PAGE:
This paper investigates whether China has escaped the vulnerabilities of peripheral and dependent late industrialisation in the build up to the current global economic crisis, with reference to structuralist critiques of Latin American industrialisation in the 1960s and examined through China’s balance of payments data. While it would seem that China’s huge surpluses amid sustained growth eliminate any comparative relevance to Latin America, the paper argues that analogous vulnerabilities exist. These were more evident before China’s spectacular surplus surge in the 2000s, although even in the midst of the surge, volatility on the capital account and in the errors of omissions was ominous. Changes on the trade account also reflect China’s relatively subordinate position within the massive rerouting of international production networks via China that followed the East Asian crisis, for the most part led by Northern transnational corporations. In sum, overly optimistic appraisals of China’s strength underestimate many of its persisting structural vulnerabilities as a contemporary developing country and distract attention away from important lessons for other developing countries.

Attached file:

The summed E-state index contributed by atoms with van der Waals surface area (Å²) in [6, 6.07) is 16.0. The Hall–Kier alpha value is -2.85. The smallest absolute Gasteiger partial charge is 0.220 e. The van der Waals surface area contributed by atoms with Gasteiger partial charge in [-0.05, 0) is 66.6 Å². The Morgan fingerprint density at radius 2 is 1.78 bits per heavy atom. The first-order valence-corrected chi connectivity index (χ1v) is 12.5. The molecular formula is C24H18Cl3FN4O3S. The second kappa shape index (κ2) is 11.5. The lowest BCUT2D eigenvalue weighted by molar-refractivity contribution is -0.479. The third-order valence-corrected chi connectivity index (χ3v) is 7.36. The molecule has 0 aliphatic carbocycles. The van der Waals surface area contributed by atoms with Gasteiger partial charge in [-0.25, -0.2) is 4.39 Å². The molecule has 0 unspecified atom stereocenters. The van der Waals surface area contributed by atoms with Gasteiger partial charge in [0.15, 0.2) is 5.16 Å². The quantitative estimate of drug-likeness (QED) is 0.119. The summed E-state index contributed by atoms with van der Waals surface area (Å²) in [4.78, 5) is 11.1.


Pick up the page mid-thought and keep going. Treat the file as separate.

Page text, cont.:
China, balance of payments, global imbalances, international production networks, late industrialisation, structuralism, transnational corporations
International Institute of Social Studies of Erasmus University (ISS)
hdl.handle.net/1765/19431
ISS Working Papers - General Series
ISS Working Paper Series / General Series
International Institute of Social Studies of Erasmus University (ISS)

Fischer, A.M. (2010). Is China turning Latin?. ISS Working Paper Series / General Series (Vol. 496, pp. 1–27). International Institute of Social Studies of Erasmus University (ISS). Retrieved from http://hdl.handle.net/1765/19431